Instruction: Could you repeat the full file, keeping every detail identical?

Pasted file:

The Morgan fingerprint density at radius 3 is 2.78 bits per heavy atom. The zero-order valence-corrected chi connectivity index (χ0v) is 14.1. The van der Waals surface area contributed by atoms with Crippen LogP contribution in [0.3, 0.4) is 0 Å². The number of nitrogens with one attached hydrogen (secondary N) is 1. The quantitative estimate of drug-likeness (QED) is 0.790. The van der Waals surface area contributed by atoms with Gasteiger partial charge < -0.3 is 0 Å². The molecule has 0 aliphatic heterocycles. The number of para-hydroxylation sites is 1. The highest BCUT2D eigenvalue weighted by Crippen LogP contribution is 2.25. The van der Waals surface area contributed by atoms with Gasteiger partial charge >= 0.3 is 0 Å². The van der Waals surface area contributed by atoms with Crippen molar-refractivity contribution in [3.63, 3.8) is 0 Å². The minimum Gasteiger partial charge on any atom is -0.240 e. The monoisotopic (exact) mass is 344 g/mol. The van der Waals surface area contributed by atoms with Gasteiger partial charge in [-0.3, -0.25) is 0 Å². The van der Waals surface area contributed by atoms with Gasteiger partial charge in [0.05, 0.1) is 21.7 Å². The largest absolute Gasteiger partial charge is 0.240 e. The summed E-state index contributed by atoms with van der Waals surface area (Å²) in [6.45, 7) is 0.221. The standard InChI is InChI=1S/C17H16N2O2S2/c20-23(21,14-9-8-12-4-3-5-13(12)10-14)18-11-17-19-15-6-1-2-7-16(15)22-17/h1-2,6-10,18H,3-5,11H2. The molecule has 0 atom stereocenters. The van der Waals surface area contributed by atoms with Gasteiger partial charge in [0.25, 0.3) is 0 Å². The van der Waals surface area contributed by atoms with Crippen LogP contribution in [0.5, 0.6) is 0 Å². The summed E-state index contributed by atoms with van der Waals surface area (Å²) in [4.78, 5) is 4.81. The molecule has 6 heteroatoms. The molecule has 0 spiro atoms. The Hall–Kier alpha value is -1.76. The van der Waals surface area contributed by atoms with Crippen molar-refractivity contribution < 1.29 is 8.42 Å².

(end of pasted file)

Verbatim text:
The Morgan fingerprint density at radius 3 is 2.78 bits per heavy atom. The zero-order valence-corrected chi connectivity index (χ0v) is 14.1. The van der Waals surface area contributed by atoms with Crippen LogP contribution in [0.3, 0.4) is 0 Å². The number of nitrogens with one attached hydrogen (secondary N) is 1. The quantitative estimate of drug-likeness (QED) is 0.790. The van der Waals surface area contributed by atoms with Gasteiger partial charge < -0.3 is 0 Å². The molecule has 0 aliphatic heterocycles. The number of para-hydroxylation sites is 1. The highest BCUT2D eigenvalue weighted by Crippen LogP contribution is 2.25. The van der Waals surface area contributed by atoms with Gasteiger partial charge >= 0.3 is 0 Å². The van der Waals surface area contributed by atoms with Crippen molar-refractivity contribution in [3.63, 3.8) is 0 Å². The minimum Gasteiger partial charge on any atom is -0.240 e. The monoisotopic (exact) mass is 344 g/mol. The van der Waals surface area contributed by atoms with Gasteiger partial charge in [-0.3, -0.25) is 0 Å². The van der Waals surface area contributed by atoms with Gasteiger partial charge in [0.05, 0.1) is 21.7 Å². The largest absolute Gasteiger partial charge is 0.240 e. The summed E-state index contributed by atoms with van der Waals surface area (Å²) in [6.45, 7) is 0.221. The standard InChI is InChI=1S/C17H16N2O2S2/c20-23(21,14-9-8-12-4-3-5-13(12)10-14)18-11-17-19-15-6-1-2-7-16(15)22-17/h1-2,6-10,18H,3-5,11H2. The molecule has 0 atom stereocenters. The van der Waals surface area contributed by atoms with Gasteiger partial charge in [0.25, 0.3) is 0 Å². The van der Waals surface area contributed by atoms with Crippen LogP contribution in [0.5, 0.6) is 0 Å². The summed E-state index contributed by atoms with van der Waals surface area (Å²) in [4.78, 5) is 4.81. The molecule has 6 heteroatoms. The molecule has 0 spiro atoms. The Hall–Kier alpha value is -1.76. The van der Waals surface area contributed by atoms with Crippen molar-refractivity contribution < 1.29 is 8.42 Å².